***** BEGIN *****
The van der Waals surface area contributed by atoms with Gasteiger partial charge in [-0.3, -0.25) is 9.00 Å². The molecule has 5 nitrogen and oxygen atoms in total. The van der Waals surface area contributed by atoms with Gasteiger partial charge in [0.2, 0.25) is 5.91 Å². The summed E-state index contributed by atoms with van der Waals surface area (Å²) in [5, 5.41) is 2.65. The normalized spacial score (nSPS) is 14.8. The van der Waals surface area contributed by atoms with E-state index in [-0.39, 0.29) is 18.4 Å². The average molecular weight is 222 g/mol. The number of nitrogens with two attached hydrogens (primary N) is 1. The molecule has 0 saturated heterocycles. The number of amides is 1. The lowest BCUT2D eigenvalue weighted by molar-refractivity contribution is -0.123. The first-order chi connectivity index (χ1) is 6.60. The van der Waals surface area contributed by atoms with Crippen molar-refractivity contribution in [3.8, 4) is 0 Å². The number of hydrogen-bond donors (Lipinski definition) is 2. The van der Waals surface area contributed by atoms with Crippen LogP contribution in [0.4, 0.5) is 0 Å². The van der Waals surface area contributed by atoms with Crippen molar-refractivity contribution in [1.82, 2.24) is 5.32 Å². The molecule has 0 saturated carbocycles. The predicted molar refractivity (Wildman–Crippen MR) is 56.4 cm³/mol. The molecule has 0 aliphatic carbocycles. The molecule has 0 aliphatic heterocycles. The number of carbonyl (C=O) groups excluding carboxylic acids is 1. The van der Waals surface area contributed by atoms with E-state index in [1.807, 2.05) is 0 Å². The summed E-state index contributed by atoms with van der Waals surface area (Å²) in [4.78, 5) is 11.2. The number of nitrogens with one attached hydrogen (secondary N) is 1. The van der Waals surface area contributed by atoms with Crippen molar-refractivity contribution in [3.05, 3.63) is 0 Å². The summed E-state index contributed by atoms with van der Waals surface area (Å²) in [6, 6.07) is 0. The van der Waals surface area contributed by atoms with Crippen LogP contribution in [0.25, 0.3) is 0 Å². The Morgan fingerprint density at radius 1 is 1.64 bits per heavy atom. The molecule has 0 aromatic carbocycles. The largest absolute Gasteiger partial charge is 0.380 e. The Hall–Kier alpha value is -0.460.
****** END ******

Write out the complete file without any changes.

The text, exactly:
The van der Waals surface area contributed by atoms with Gasteiger partial charge in [-0.3, -0.25) is 9.00 Å². The molecule has 5 nitrogen and oxygen atoms in total. The van der Waals surface area contributed by atoms with Gasteiger partial charge in [0.2, 0.25) is 5.91 Å². The summed E-state index contributed by atoms with van der Waals surface area (Å²) in [5, 5.41) is 2.65. The normalized spacial score (nSPS) is 14.8. The van der Waals surface area contributed by atoms with E-state index in [-0.39, 0.29) is 18.4 Å². The average molecular weight is 222 g/mol. The number of nitrogens with two attached hydrogens (primary N) is 1. The molecule has 0 saturated heterocycles. The number of amides is 1. The lowest BCUT2D eigenvalue weighted by molar-refractivity contribution is -0.123. The first-order chi connectivity index (χ1) is 6.60. The van der Waals surface area contributed by atoms with Crippen molar-refractivity contribution in [3.8, 4) is 0 Å². The number of hydrogen-bond donors (Lipinski definition) is 2. The van der Waals surface area contributed by atoms with Crippen LogP contribution in [0.4, 0.5) is 0 Å². The van der Waals surface area contributed by atoms with Crippen molar-refractivity contribution in [1.82, 2.24) is 5.32 Å². The molecule has 0 saturated carbocycles. The predicted molar refractivity (Wildman–Crippen MR) is 56.4 cm³/mol. The molecule has 0 aliphatic carbocycles. The molecule has 0 aliphatic heterocycles. The number of carbonyl (C=O) groups excluding carboxylic acids is 1. The van der Waals surface area contributed by atoms with E-state index in [1.807, 2.05) is 0 Å². The summed E-state index contributed by atoms with van der Waals surface area (Å²) in [4.78, 5) is 11.2. The number of nitrogens with one attached hydrogen (secondary N) is 1. The van der Waals surface area contributed by atoms with Crippen molar-refractivity contribution in [3.05, 3.63) is 0 Å². The summed E-state index contributed by atoms with van der Waals surface area (Å²) in [6, 6.07) is 0. The van der Waals surface area contributed by atoms with Crippen LogP contribution in [0.25, 0.3) is 0 Å². The Morgan fingerprint density at radius 1 is 1.64 bits per heavy atom. The molecule has 0 aromatic carbocycles. The largest absolute Gasteiger partial charge is 0.380 e. The Hall–Kier alpha value is -0.460.